As a means of explaining the exhaustion of performing a more normative level of social functionality, Mergenthal gave the example of their response to the homophobic “discount Westboro Baptist Church” religious protestors who picketed on campus on February 18.

“I went out with a puppet and I did a voice and I did a persona and I was a puppet for 45 minutes!” they said, imitating their puppet Lester’s gruff voice. “The puppet was high-fiving people and he was having a great time, and afterward I was so tired because, like performing normally, I was playing a character that I am not.

“It was fine to do that in that context because it was a conscious choice to do that. I had the forethought to do so,” Mergenthal continued. “It was an active event, not a passive thing that was happening. But when you have to do that in day-to-day life, that’s when it becomes a constant drain.”

At their meetings thus far, Stokes noticed that students have embraced the freedom of existing in a space where they won’t be judged for their communication styles, whether that means fidgeting with a Rubik’s Cube or avoiding eye contact while speaking.

“I didn’t feel like it was an issue,” Stokes said. “Everybody here is working like that. I haven’t been in a room with that many people on the spectrum ever in my life. It was an amazing feeling to have.”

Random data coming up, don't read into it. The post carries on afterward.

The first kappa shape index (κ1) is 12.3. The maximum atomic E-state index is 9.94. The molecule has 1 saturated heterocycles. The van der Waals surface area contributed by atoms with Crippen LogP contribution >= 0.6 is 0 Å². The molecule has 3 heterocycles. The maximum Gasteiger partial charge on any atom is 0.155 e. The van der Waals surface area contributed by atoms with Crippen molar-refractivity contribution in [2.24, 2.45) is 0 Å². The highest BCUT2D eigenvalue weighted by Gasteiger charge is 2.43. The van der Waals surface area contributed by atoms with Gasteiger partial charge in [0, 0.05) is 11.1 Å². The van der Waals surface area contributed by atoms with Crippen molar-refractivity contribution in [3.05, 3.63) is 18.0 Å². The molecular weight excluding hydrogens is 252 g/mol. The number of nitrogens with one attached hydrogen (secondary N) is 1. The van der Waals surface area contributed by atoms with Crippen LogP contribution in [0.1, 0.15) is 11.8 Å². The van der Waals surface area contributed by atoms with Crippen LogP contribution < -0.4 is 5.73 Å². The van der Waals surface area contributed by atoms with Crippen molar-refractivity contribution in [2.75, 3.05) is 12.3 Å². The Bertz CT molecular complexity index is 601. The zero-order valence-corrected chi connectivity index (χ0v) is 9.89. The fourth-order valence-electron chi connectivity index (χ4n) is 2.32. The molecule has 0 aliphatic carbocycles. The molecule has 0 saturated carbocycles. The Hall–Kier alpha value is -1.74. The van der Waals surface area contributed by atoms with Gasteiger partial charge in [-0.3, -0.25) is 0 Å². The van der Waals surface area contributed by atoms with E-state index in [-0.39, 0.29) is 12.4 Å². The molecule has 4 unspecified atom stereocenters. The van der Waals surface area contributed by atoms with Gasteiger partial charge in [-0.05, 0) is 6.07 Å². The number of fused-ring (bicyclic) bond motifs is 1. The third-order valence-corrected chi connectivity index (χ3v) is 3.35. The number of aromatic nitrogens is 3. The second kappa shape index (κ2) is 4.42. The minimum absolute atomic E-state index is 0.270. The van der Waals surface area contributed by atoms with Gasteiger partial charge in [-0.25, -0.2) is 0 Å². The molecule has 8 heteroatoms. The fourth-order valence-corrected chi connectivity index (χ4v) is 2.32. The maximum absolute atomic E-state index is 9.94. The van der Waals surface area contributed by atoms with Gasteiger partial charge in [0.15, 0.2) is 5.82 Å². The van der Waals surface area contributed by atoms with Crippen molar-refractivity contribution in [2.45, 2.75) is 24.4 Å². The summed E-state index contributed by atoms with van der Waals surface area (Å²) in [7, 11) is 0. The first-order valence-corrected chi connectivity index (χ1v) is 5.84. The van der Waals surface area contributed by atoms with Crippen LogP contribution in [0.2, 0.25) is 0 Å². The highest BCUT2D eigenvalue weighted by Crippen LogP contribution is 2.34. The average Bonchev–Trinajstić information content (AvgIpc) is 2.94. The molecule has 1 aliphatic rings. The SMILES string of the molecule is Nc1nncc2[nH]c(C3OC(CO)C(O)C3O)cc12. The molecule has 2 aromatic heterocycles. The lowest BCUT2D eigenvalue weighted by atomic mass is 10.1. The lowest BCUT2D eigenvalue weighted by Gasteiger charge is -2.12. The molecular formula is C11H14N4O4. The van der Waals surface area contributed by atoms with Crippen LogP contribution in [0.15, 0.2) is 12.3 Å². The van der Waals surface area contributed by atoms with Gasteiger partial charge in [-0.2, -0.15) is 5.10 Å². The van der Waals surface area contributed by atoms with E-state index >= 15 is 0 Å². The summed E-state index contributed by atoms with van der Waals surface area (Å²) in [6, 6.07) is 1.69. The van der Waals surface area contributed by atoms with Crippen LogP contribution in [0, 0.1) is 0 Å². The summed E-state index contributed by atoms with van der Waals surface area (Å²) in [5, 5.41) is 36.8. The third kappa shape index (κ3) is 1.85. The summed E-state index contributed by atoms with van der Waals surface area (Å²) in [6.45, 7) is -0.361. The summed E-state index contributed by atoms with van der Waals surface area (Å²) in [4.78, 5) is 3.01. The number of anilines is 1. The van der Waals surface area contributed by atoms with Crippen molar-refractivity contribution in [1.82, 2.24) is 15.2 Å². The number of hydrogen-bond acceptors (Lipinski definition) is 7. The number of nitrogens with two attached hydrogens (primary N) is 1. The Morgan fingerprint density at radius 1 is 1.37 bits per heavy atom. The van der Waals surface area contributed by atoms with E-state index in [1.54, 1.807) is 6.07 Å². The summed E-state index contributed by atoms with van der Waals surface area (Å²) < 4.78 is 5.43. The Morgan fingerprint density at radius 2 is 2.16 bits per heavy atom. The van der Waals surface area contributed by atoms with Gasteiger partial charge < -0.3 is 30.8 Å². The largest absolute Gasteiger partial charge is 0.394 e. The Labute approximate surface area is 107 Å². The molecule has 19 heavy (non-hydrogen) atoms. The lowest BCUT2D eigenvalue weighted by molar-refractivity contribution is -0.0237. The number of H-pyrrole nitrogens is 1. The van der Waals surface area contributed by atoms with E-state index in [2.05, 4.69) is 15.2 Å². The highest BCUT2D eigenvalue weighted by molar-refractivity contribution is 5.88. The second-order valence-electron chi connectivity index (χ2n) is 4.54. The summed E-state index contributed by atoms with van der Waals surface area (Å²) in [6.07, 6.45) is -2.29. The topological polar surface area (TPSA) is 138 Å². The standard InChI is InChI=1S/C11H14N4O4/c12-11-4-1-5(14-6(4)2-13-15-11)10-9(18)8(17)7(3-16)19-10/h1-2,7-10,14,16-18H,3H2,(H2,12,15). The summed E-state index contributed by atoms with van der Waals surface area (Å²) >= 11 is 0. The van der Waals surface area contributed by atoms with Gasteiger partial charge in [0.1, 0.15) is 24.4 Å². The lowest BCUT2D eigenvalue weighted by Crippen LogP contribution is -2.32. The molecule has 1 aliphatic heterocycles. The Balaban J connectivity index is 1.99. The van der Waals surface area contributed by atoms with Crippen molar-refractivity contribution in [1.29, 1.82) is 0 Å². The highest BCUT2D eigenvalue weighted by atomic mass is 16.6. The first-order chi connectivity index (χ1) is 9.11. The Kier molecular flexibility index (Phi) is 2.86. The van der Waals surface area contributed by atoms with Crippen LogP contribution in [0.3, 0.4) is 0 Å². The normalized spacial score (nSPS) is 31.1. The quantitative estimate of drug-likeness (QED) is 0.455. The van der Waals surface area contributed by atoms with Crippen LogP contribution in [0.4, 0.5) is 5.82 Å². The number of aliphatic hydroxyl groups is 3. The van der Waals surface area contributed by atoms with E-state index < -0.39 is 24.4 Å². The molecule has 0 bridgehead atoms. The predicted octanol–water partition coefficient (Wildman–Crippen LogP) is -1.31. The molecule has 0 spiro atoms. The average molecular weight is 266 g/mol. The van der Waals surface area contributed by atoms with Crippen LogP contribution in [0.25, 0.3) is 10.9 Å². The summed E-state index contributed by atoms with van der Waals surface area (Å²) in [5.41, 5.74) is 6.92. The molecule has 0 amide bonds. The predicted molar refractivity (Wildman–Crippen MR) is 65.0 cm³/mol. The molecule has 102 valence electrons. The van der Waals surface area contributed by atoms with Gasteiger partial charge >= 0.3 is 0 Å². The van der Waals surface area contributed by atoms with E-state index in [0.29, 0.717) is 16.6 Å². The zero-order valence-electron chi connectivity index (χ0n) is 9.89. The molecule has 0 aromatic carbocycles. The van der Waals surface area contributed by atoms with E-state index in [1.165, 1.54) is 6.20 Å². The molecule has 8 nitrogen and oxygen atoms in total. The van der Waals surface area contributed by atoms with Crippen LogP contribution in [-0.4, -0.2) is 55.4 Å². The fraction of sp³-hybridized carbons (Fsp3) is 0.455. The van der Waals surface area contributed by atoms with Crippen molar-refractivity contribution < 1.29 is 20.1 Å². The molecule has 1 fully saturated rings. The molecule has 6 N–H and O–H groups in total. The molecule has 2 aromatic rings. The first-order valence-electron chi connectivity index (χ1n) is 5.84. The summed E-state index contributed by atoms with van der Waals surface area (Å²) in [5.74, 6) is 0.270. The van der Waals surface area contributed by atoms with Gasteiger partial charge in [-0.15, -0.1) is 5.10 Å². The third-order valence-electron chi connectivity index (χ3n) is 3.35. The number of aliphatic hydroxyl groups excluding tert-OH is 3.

The leaders’ goals for the group go beyond providing a forum for students on the autism spectrum, though. Stokes hopes to create more open discourse about neurodiversity in the wider Macalester campus.

“I wish I could bring up [autism] in class and not feel weird about it and not have my heart race,” he said. “I don’t think people know how to talk about autism on campus or in general. I think a lot of people are worried that they’ll say something that we’re not going to like, or somebody will say [to them], ‘Oh, that’s really bad.’”

That ignorance has caused academic challenges for Larsen because of the way that he processes and conveys information.

“There’s more than one way to take in information and also more than one way to express that you’ve learned, beyond the standard essays and tests,” Larsen said. “It seems like only a few faculty realize that that’s a thing.”

More open discussion of the broad spectrum of neurodiversity could even lead to more students discovering their own place on the spectrum. Fletcher says that while Disability Services currently serves fewer than 20 students with autism, there are likely more autistic students who they may not be aware of or who just don’t interact with Disability Services.

MAC has already planned several awareness events for the coming fall, including a screening of the 1988 film “Rain Man” to analyze misconceptions of autism in media. They are also planning a campaign to accompany the Laurie Hamre Health and Wellness Center’s fall flu shot drive dispelling pernicious myths connecting vaccines and autism.

Stokes’s aspirations for MAC go beyond awareness, though.

“I’d like something more like autism acceptance,” he said. “Something like, ‘We see you, we value you, we understand your differences and we applaud them and celebrate them.’”